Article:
All in John 12:32

John 12:32  •  7 min. read  •  grade level: 7
My dear friend,
When Christ says “all,” depend upon it He means all. He makes no mistakes. True, there is here and there a word which has been badly translated by man; but that is not your difficulty. However, I venture to say that as far as the soul's salvation is concerned, and the full assurance of it, I have never yet seen, in our Authorized Version of the Bible, a single word but that left this clear enough. So when by grace I have received the truth, the gospel of my salvation, and therefore know that I am safe now and for eternity, I can, after this, afford to meet with difficulties by the way. The knowledge that Christ is mine and I am His, forever and ever, makes me, in comparison think little of unsolved problems. I can afford to wait the Lord's time to open my eyes. If this be His time now, I trust He may help you through these few lines. But I would remind you again, that no true progress can possibly be made until the foundation be first made sure, i.e., until your own eternal salvation is once for all settled and sure. If it be not so with you, I beg of you not to be enticed to try and settle any other question first. No other is of any value to you in comparison with this. But the enemy is well satisfied, even if you ponder spiritual problems, so long as you leave your soul's salvation a thing uncertain.
I repeat then, that when God says “all,” He means all. But to whom the “all” applies depends upon the context, just as it does in your conversation and mine. Suppose I said to you, “I have just been to a sale and bought ten cows: they are very fine cattle—all black.” You would not think that I meant all the cows in the world were black; but you would clearly see from the connection in which it was used to what the “all” referred. On the other hand I might say, “Cows are very useful cattle, they all give milk,” and you would clearly see that “all” here refers to the cows of the whole world. Of course, if my object be to pick holes in the word of God, I shall be mightily helped of the devil to “wrest it to my own destruction” (2 Peter 3:1616As also in all his epistles, speaking in them of these things; in which are some things hard to be understood, which they that are unlearned and unstable wrest, as they do also the other scriptures, unto their own destruction. (2 Peter 3:16)). But if my desire he humbly to ascertain what God means, He will honor me by opening my understanding (1 Sam. 2:3030Wherefore the Lord God of Israel saith, I said indeed that thy house, and the house of thy father, should walk before me for ever: but now the Lord saith, Be it far from me; for them that honor me I will honor, and they that despise me shall be lightly esteemed. (1 Samuel 2:30)). When you get a letter from a friend, you do not settle down to try what you can make his words mean, but, even though he express himself badly, you try to arrive at the meaning which the words conveyed to him that wrote them. Now God expresses Himself perfectly, but still in a way that unstable men may wrest, if they choose to do so. This spirit was in man when Christ was on earth. They went to hear Him, not to learn of Him, but “to catch Him in His words” (Mark 12:1313And they send unto him certain of the Pharisees and of the Herodians, to catch him in his words. (Mark 12:13)). Dear friend, beware of men who quibble about words to no profit.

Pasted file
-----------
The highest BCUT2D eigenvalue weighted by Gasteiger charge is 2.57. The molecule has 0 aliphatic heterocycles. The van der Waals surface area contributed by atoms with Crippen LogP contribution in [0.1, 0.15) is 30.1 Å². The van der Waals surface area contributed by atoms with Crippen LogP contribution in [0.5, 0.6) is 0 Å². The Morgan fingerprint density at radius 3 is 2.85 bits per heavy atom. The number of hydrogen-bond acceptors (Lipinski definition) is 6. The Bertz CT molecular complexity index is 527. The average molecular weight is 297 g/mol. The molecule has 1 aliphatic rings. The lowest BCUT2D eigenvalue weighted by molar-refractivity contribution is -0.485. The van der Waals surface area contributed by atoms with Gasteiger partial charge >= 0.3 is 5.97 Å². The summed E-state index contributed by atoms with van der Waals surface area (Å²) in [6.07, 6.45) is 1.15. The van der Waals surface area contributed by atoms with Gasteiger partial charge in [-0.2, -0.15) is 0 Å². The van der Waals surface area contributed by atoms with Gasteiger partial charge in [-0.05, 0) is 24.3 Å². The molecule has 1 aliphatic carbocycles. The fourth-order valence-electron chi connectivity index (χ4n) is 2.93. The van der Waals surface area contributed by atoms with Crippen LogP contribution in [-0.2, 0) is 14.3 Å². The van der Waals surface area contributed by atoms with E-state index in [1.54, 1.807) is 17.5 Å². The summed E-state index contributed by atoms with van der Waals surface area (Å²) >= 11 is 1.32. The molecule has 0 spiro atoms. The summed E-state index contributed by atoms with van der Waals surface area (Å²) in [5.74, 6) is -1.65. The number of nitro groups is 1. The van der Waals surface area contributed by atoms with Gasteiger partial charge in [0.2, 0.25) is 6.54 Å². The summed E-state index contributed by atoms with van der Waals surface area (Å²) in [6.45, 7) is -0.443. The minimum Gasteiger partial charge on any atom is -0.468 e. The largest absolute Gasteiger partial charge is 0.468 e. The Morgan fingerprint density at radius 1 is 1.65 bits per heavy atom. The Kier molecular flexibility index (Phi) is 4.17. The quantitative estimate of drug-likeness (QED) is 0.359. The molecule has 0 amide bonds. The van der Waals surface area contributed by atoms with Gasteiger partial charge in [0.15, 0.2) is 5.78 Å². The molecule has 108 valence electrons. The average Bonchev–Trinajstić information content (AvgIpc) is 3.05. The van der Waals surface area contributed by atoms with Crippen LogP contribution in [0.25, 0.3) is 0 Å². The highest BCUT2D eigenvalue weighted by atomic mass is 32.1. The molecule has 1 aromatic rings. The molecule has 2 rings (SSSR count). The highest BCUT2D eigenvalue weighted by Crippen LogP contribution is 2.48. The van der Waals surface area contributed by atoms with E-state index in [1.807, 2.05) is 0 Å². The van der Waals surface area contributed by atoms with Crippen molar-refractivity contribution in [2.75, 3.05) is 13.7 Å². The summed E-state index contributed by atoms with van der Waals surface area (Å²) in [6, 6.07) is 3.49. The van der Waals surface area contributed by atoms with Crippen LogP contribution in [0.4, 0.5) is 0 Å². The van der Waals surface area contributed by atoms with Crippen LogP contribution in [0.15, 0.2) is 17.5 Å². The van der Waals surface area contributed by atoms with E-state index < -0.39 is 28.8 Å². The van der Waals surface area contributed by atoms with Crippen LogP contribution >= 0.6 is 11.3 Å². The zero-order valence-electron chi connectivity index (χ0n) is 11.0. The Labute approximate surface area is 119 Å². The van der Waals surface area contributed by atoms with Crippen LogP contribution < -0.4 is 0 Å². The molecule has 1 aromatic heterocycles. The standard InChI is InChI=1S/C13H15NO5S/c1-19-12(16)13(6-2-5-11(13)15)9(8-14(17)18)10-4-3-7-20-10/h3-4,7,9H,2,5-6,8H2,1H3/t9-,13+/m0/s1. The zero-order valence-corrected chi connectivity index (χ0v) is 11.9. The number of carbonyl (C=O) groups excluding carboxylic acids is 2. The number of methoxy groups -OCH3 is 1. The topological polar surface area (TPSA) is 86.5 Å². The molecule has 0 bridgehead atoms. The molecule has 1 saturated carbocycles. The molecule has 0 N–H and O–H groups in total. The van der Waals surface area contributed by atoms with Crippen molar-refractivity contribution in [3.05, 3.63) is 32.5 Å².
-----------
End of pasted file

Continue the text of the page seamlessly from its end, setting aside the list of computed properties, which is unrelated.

As to the verse you refer to (John 12:3232And I, if I be lifted up from the earth, will draw all men unto me. (John 12:32)). Read ver. 31 with it. “Now is the judgment of this world; now shall the prince of this world be cast out: and I, If I be lifted up from the earth, will draw all [men] unto me.” The devil will be “cast out” of heaven “into the earth” (Rev. 12:99And the great dragon was cast out, that old serpent, called the Devil, and Satan, which deceiveth the whole world: he was cast out into the earth, and his angels were cast out with him. (Revelation 12:9)) before the world will be rid of him, temporarily, by his being cast into the bottomless pit for a thousand years (Rev. 20:2-32And he laid hold on the dragon, that old serpent, which is the Devil, and Satan, and bound him a thousand years, 3And cast him into the bottomless pit, and shut him up, and set a seal upon him, that he should deceive the nations no more, till the thousand years should be fulfilled: and after that he must be loosed a little season. (Revelation 20:2‑3)); finally and eternally, by his being cast into the lake of fire (Rev. 20:1010And the devil that deceived them was cast into the lake of fire and brimstone, where the beast and the false prophet are, and shall be tormented day and night for ever and ever. (Revelation 20:10)). It is evident from the context that the “casting out” in John 12:3131Now is the judgment of this world: now shall the prince of this world be cast out. (John 12:31) is in relation to the words “this world” in the same verse. The word “men” is in italics in the Authorized Version, i.e., to signify that it is not in the original, but put in by the translators to help the meaning. I see no reason to object to its being put in here, if it be used legitimately.